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Mitchell ENGLISH 1302

A guide for Assignment 3

WORKS CITED LISTS

You must include an citation for any information source you cite in your paper on your Works Cited list. 

The purpose of the Works Cited list is to give as much information as possible about the sources you used. This allows your reader to see where you're getting your information and to find the source again so they can read it for themselves.  

Every citation on your Works Cited list must correspond to at least one in-text citation somewhere in your paper.  

If you don't include Works Cited citations for information you use from your sources, you are at risk of plagiarism (passing off others' work as your own). Plagiarism has serious academic consequences. 

WORKS CITED LIST CITATIONS

 

Citing a Printed Book

Format

Author. Title of Book. Publisher, Year. 

 

Example:

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Citing an Electronic Book from the Open Web 

Format

Author. Title of Book. E-book, Publisher, Year. Website, URL.  

 

Example:

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Citing an Electronic Book from a Library Database 

Format

Author. Title of Book. E-book, Publisher, Year. Database Name, permalink.  

 

Example:

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Important things to notice about book reading citations:

  • If your book has two authors, write them both out. Only reverse the order of the first author's names and include a comma after:

Kendi, Ibram X., and Jason Reynolds. 

  • If your book has three or more authors, only write the first author's name and then type a comma and the "et al." abbreviation:

Doe, Jane, et al. 

  • If your book has an edition number, put that after the book title and before the publisher. If your textbook doesn't have an edition number, just skip that part of the citation. Example:

Danielewski, Mark. House of Leaves. 2nd ed., Pantheon, 2000. 

  • If your book has more than one publisher listed, use the first publisher's name on the title page as the publisher. 

  • If your book has more than one copyright year on the back of the title page, use the most recent year as the date.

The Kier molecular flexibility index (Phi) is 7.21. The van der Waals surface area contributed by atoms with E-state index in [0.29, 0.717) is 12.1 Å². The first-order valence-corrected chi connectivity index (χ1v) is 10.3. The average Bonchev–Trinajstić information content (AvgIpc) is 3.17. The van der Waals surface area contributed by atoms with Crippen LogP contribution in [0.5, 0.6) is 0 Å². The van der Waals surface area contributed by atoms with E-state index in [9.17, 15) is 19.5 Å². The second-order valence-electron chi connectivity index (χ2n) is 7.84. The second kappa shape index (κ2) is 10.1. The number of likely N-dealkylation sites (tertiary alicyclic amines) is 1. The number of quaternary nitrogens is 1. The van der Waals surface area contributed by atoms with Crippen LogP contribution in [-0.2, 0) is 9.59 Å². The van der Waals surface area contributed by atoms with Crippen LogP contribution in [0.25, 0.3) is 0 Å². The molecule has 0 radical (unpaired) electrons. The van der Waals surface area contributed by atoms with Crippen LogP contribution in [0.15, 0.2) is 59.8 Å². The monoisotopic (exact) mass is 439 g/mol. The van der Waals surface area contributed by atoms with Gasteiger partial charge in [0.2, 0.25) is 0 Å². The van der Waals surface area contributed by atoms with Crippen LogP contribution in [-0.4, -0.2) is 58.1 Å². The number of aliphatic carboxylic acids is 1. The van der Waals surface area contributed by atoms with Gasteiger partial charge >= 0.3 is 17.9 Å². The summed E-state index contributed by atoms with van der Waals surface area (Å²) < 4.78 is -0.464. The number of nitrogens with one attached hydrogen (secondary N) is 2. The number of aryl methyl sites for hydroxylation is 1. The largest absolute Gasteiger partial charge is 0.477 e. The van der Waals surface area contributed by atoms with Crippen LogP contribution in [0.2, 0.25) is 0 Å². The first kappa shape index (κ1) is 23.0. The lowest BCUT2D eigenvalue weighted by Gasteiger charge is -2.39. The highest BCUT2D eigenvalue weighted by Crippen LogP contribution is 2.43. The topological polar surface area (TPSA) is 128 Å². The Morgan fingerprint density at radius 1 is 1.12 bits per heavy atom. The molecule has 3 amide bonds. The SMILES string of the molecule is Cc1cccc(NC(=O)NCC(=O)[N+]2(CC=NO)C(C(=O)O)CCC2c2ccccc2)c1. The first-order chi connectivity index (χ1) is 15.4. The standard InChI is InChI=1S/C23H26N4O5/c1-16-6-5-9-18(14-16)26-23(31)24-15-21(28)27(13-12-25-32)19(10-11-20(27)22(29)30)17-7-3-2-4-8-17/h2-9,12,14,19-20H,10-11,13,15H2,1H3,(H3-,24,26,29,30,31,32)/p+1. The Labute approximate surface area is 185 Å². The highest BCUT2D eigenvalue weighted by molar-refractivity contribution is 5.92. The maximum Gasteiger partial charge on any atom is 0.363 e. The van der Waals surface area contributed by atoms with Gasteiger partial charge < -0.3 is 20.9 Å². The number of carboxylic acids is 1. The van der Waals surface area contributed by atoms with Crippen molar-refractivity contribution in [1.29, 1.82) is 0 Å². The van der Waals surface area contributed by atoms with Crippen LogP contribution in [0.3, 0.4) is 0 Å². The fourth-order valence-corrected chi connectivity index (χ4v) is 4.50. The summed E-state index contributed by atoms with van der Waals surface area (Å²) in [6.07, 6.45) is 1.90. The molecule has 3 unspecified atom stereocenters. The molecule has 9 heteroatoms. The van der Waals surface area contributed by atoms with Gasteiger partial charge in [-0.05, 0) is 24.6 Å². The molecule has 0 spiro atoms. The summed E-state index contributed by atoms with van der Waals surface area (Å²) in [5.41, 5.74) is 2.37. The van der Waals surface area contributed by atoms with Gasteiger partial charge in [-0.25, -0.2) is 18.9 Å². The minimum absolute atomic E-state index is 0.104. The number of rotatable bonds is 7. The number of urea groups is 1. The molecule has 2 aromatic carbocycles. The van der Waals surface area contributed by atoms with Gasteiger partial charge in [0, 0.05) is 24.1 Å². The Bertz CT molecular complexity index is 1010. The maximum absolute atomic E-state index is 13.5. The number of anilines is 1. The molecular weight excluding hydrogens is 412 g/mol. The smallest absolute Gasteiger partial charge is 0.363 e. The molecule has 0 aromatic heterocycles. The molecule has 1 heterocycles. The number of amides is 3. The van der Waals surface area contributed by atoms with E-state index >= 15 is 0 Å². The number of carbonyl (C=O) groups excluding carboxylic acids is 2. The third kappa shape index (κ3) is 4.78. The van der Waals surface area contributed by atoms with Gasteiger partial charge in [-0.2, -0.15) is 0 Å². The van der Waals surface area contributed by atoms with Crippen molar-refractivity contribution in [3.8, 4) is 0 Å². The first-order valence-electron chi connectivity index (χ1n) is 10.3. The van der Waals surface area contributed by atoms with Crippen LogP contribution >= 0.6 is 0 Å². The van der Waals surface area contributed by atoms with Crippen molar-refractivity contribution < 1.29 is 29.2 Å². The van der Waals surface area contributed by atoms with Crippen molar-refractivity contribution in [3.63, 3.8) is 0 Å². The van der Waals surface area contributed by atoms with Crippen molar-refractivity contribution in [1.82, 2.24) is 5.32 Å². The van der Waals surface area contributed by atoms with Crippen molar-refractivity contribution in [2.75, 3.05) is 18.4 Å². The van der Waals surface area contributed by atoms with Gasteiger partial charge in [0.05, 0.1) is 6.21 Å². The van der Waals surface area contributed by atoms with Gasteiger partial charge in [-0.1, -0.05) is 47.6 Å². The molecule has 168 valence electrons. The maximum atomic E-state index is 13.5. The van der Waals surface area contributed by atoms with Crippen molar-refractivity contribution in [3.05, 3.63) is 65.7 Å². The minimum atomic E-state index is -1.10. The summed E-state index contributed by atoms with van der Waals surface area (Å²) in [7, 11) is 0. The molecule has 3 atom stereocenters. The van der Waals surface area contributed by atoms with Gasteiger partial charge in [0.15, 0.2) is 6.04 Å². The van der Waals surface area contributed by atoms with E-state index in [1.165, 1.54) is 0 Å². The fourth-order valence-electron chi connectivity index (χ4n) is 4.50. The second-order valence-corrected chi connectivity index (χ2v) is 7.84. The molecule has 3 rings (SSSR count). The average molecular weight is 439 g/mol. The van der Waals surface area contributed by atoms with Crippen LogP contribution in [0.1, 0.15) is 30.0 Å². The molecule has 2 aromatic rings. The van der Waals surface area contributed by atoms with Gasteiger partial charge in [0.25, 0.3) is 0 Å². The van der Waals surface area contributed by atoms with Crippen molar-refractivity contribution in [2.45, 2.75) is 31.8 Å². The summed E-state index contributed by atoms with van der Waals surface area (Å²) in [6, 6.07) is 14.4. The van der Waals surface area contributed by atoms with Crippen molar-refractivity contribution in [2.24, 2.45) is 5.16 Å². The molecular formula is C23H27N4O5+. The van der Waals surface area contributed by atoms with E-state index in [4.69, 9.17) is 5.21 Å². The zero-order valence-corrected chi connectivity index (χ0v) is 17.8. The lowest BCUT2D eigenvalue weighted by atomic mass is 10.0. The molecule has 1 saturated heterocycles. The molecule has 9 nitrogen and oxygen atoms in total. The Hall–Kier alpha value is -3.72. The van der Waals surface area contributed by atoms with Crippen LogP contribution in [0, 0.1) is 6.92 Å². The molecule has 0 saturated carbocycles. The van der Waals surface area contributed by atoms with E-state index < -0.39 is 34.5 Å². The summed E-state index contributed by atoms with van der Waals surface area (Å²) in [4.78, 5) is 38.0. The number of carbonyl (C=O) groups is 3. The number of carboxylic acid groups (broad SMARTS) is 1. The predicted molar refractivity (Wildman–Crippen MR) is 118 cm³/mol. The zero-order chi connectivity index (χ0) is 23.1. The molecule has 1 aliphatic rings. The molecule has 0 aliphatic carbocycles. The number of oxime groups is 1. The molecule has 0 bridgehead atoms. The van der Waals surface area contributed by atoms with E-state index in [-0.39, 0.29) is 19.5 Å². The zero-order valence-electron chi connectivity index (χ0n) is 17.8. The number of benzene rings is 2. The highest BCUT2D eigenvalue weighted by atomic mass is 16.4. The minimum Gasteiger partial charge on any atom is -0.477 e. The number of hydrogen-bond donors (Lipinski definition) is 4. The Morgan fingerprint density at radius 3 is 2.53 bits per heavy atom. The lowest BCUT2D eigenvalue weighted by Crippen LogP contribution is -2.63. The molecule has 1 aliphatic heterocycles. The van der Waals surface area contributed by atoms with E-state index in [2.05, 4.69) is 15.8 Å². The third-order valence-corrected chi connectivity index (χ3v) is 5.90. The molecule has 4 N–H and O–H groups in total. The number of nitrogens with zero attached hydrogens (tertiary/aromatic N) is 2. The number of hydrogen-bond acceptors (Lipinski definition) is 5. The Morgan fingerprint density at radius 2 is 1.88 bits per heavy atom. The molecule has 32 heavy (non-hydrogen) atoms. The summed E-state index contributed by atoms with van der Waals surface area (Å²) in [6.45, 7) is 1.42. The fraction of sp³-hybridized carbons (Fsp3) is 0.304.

Need to cite a reading from your textbook, or any chapter from an edited volume? Use this format or try our step-by-step video

Format:

Author of Reading. "Title of Reading." Title of Book, edited by Editor, #th ed., Publisher, Year, pp. ###-###. 

 

Example:

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Important things to notice about textbook reading citations:

  • If your textbook has three or more editors, only write the first editor's name and use the "et al." abbreviation like the example.

  • If your textbook has an edition number, put that after the editors' names like the example. If your textbook doesn't have an edition number, just skip that part of the citation. 

  • If your textbook has more than one publisher listed, use the first publisher's name on the title page as the publisher. 

  • If your textbook has more than one copyright year on the back of the title page, use the most recent year as the date.

  • Notice that page numbers have pp. before them in the Works Cited citation, but never use p. or pp. in MLA in-text citations.

 

 

Citing a Page on a Website

Format

Author. "Title of Webpage." Title of Website, Publisher of Website*, Date, URL. 

 

Example

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* Note: MLA says that if the title of a website and the publisher of the website are the same, you do not need to repeat it in the citation. In this example, the publisher of Medium as listed at the bottom of the site is A Medium Corporation. Since they are nearly the same, we didn't include it in the citation. 

 

Citing an Online News or Magazine Article

Format

Author. "Title of Article." Title of Website, Date, URL. 

 

Example:

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Important things to notice about webpage citations:

  • A lot of webpages don't have a specific author listed. That's OK! Just skip the author and start the citation at "Title of Webpage."

  • MLA says that if the title of a website and the publisher of the website are the same, you do not need to repeat it in the citation.